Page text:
I configured a Link Aggregation Group (LAG) on the Cisco switch, as a dynamic LAG (Link Aggregation Control Protocol (LACP) enabled), with R7000 ports 3 and 4 as members of the LAG (connected to ports 1 & 2 on the switch, but I'll refer to them as ports 3 & 4 below), and set to auto-negotiate the LAG port speed (note that on the Cisco, the actual ports need auto-negotiation turned off and set to 1000 Full, but then they get controlled by the LAG). Then I configured the R7000 on the Setup->VLANs page to set "Link Aggregation on Ports 3 & 4" to "Trunk".
Abstract. Comment. Channel Bonding for higher thruput. Teaming / link aggregation - NETGEAR Communities. Not the NAS, the client.
You'll be hard-pressed to find a client that will come CLOSE to taxing that NAS or it's GigE connection. Again, ethernet aggregation or "NIC teaming" is about bandwidth (and potentially component failure protection) it's not about "speed", even though they're often used interchangeably. When it comes to the speed you're expecting, though, there's two things that come into play: bandwidth and latency.
They're interdependent. Think of it this way: Networking - Using Two Wireless NIC at the same time on Windows 10 Desktop PC. How to setup NIC teaming. : HomeNetworking. Luck with DD-WRT link aggregation - Synology Forum. How to get more out of Gigabit Ports. I hit 121'ish MB/sec on GBit across my network and all networks I build.
The problem with your GIG network is a number of factors. A cheap ass NIC will not hit 99-100% util and a slow hard drive might not read or write fast enough for full throughput. Also cheap $25-50 switches although built with Gig spec may not have the ASIC power to hit full throughput.. Im using a $5000 Cisco Enterprise switch for my home and believe me the ASIC in this thing is capable of 160gbps switching fabric with all 24 gig ports running at 100% and the two 10G/e ports running at max. How to get more out of Gigabit Ports. How to get more out of Gigabit Ports. Let me provide some education for you- off-shore cabling products have a reputation for using copper-clad steel, copper-clad aluminum, low-quality copper, non-spec thicknesses as well as jacket material that is unsafe in a combustion event.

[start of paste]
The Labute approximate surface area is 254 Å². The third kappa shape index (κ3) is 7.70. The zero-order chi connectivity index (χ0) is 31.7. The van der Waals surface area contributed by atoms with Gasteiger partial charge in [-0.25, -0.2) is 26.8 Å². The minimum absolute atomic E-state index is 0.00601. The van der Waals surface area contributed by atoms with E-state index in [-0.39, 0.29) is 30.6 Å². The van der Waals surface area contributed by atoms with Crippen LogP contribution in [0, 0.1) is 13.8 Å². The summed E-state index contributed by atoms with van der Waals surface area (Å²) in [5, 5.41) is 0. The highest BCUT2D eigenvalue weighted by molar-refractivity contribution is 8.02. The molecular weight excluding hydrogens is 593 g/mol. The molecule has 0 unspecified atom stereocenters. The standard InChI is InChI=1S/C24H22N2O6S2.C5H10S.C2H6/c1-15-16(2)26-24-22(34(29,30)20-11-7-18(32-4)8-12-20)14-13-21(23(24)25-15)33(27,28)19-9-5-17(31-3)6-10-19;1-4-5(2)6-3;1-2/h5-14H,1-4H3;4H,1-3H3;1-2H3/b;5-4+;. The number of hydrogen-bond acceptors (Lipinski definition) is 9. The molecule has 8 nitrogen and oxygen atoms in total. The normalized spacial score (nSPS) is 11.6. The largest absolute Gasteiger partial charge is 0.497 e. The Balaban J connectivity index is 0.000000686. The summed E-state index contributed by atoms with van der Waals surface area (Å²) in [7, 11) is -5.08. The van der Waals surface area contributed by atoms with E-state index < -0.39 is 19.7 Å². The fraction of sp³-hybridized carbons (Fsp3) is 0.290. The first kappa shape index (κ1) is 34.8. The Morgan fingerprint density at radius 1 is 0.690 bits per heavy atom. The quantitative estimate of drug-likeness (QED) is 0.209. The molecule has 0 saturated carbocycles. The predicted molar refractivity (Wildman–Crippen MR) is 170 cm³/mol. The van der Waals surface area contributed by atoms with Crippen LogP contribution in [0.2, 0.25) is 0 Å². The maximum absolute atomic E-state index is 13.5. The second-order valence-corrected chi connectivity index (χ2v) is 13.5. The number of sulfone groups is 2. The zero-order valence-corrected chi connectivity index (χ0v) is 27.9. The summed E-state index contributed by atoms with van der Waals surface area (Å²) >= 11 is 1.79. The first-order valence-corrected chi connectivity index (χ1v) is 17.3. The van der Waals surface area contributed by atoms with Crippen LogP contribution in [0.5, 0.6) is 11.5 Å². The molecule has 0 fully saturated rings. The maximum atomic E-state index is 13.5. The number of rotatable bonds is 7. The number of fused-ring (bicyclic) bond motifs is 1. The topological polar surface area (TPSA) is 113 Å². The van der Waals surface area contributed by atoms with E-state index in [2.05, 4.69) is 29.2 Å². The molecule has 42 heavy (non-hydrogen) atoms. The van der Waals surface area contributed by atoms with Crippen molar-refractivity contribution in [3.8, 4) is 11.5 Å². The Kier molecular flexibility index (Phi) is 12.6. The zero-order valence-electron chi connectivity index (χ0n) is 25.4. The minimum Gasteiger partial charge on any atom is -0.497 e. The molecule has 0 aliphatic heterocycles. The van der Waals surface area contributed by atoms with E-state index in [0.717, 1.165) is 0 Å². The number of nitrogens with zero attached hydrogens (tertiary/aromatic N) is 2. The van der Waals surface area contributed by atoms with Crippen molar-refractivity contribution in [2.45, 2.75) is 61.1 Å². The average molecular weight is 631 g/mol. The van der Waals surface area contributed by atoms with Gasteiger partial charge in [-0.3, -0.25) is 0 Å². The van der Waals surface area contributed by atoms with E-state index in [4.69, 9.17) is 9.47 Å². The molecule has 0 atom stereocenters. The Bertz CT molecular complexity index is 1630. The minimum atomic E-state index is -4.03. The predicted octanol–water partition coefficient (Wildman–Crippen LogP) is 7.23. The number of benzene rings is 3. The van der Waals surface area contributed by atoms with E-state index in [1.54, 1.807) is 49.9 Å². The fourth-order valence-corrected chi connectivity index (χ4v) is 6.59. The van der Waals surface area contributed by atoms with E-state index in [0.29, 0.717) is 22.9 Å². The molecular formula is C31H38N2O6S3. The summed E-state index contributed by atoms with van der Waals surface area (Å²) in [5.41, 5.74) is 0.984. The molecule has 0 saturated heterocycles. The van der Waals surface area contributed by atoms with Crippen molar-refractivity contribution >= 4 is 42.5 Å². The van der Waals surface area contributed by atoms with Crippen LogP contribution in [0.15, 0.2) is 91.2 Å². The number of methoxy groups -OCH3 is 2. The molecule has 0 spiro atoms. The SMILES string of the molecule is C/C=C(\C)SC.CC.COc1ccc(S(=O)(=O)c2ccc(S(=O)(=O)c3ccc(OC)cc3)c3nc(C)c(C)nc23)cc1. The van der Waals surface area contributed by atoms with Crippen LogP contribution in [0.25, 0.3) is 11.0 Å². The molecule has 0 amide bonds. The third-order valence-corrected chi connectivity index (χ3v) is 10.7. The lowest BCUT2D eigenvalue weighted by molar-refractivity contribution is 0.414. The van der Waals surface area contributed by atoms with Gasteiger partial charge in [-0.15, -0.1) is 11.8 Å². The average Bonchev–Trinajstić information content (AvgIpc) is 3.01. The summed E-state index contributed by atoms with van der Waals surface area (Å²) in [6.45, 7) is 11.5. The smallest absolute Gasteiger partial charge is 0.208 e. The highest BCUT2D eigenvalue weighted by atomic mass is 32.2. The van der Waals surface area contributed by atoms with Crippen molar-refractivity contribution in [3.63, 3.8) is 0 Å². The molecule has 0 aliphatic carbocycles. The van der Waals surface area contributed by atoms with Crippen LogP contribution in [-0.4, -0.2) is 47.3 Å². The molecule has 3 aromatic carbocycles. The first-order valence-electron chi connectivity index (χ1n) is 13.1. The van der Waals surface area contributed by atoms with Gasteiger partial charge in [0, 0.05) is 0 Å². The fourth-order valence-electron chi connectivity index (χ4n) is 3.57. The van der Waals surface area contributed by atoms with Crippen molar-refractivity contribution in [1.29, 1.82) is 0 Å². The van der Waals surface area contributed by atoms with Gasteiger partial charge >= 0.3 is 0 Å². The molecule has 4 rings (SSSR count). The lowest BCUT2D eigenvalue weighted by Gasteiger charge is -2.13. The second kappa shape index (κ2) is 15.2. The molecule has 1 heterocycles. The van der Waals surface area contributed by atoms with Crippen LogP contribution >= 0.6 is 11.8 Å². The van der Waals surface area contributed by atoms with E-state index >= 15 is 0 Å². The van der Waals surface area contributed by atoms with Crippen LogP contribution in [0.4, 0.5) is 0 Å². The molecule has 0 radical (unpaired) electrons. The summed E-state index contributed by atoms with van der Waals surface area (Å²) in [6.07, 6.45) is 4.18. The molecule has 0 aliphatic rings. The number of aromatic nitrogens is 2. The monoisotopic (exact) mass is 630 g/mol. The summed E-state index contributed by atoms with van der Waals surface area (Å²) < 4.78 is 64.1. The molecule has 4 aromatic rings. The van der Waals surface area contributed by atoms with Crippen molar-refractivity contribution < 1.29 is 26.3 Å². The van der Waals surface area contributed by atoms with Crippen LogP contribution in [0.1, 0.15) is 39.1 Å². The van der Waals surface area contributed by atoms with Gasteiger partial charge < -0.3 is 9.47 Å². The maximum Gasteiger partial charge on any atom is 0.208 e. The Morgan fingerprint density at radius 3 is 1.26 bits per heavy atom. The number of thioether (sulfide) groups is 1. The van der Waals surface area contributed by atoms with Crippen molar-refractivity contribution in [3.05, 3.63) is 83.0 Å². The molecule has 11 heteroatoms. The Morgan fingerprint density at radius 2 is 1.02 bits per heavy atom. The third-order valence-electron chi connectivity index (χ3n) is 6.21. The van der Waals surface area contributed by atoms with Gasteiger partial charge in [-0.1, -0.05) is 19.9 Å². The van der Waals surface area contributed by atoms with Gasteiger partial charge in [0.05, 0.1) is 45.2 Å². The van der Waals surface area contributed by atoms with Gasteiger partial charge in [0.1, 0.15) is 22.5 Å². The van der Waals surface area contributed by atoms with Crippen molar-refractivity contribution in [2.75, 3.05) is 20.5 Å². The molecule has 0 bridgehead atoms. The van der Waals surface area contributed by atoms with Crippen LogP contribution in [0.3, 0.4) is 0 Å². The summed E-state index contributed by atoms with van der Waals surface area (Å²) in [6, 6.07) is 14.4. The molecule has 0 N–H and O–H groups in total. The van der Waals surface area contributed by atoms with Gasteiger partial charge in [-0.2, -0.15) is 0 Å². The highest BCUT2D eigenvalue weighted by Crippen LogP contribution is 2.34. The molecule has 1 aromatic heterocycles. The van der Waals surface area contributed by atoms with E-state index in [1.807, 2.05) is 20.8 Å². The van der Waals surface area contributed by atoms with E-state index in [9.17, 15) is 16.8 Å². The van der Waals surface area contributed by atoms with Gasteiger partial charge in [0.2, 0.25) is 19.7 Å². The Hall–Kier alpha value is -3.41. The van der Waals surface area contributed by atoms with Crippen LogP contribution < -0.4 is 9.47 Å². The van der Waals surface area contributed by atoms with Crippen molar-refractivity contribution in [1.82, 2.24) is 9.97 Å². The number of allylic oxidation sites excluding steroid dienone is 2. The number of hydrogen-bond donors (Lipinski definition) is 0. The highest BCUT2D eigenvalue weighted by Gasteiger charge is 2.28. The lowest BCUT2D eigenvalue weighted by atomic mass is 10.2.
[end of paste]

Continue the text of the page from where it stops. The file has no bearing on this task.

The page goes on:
Genuine UL listed cable certifies against these defects and variations from standard- Off-shore cables are cheaper (CAT5, 5e, 6, 6A, etc) because they either don't bother to certify their product, make a cheap copy, or forge certification. If you choose to not qualify your runs, you have no idea what you are getting- even with 'verified CAT6' you can get worse interference rejection performance than genuine CAT5e.
CAT6 is not some magic talisman that wards off all evil network gremlins, especially at the price point you are dealing with. Ethernet teaming with DD-WRT. Should be obvious but it's worth to point it out. How To Set Up Switch Link Aggregation. As devices are added to a small network, more switch ports are needed to connect those devices to the network. At some point, additional switches may be added to accommodate that growth. Ideally, those switches will be connected to each other, allowing for connectivity between devices. Adding unmanaged switches is a cheap and easy strategy, but a limited one.
Unmanaged switches may be susceptible to loops (no Spanning Tree support), have no broadcast control (no VLAN support), and lack support for features such as Quality of Service (QoS) and Link Aggregation or Trunking. Untitled. Clues & Hints. Hyperlink. MultiWAN, WAN Load Balancing.